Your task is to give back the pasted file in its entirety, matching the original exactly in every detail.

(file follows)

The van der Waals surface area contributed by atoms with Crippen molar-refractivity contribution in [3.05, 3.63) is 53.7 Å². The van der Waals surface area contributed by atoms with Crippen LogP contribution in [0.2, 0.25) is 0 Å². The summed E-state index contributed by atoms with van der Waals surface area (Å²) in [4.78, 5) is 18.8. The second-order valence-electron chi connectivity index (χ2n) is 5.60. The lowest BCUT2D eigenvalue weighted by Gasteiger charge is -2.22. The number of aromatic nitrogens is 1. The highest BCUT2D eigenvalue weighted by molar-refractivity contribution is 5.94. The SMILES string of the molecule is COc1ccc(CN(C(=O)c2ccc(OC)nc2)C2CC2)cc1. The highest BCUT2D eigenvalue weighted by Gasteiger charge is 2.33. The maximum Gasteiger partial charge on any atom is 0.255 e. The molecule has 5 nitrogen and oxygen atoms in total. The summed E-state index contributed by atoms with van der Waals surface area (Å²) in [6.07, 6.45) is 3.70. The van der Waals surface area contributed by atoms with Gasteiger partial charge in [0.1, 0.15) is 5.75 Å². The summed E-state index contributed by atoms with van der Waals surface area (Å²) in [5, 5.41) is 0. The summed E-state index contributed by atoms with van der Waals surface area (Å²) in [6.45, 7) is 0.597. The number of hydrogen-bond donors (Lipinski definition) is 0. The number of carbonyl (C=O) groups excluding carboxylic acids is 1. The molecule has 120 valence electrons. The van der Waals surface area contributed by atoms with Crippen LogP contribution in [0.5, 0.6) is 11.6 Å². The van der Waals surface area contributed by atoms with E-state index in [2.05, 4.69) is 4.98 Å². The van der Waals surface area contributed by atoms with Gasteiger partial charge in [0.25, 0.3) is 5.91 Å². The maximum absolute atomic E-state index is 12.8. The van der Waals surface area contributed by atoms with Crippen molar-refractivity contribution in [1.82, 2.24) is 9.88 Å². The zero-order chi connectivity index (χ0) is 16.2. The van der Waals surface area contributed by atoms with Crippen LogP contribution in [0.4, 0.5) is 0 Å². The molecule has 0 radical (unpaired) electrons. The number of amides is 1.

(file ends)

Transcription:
The van der Waals surface area contributed by atoms with Crippen molar-refractivity contribution in [3.05, 3.63) is 53.7 Å². The van der Waals surface area contributed by atoms with Crippen LogP contribution in [0.2, 0.25) is 0 Å². The summed E-state index contributed by atoms with van der Waals surface area (Å²) in [4.78, 5) is 18.8. The second-order valence-electron chi connectivity index (χ2n) is 5.60. The lowest BCUT2D eigenvalue weighted by Gasteiger charge is -2.22. The number of aromatic nitrogens is 1. The highest BCUT2D eigenvalue weighted by molar-refractivity contribution is 5.94. The SMILES string of the molecule is COc1ccc(CN(C(=O)c2ccc(OC)nc2)C2CC2)cc1. The highest BCUT2D eigenvalue weighted by Gasteiger charge is 2.33. The maximum Gasteiger partial charge on any atom is 0.255 e. The molecule has 5 nitrogen and oxygen atoms in total. The summed E-state index contributed by atoms with van der Waals surface area (Å²) in [6.07, 6.45) is 3.70. The van der Waals surface area contributed by atoms with Gasteiger partial charge in [0.1, 0.15) is 5.75 Å². The summed E-state index contributed by atoms with van der Waals surface area (Å²) in [5, 5.41) is 0. The summed E-state index contributed by atoms with van der Waals surface area (Å²) in [6.45, 7) is 0.597. The number of hydrogen-bond donors (Lipinski definition) is 0. The number of carbonyl (C=O) groups excluding carboxylic acids is 1. The molecule has 120 valence electrons. The van der Waals surface area contributed by atoms with Crippen LogP contribution in [0.5, 0.6) is 11.6 Å². The van der Waals surface area contributed by atoms with E-state index in [2.05, 4.69) is 4.98 Å². The van der Waals surface area contributed by atoms with Gasteiger partial charge in [0.25, 0.3) is 5.91 Å². The maximum absolute atomic E-state index is 12.8. The van der Waals surface area contributed by atoms with Crippen molar-refractivity contribution in [1.82, 2.24) is 9.88 Å². The zero-order chi connectivity index (χ0) is 16.2. The van der Waals surface area contributed by atoms with Crippen LogP contribution in [0.4, 0.5) is 0 Å². The molecule has 0 radical (unpaired) electrons. The number of amides is 1.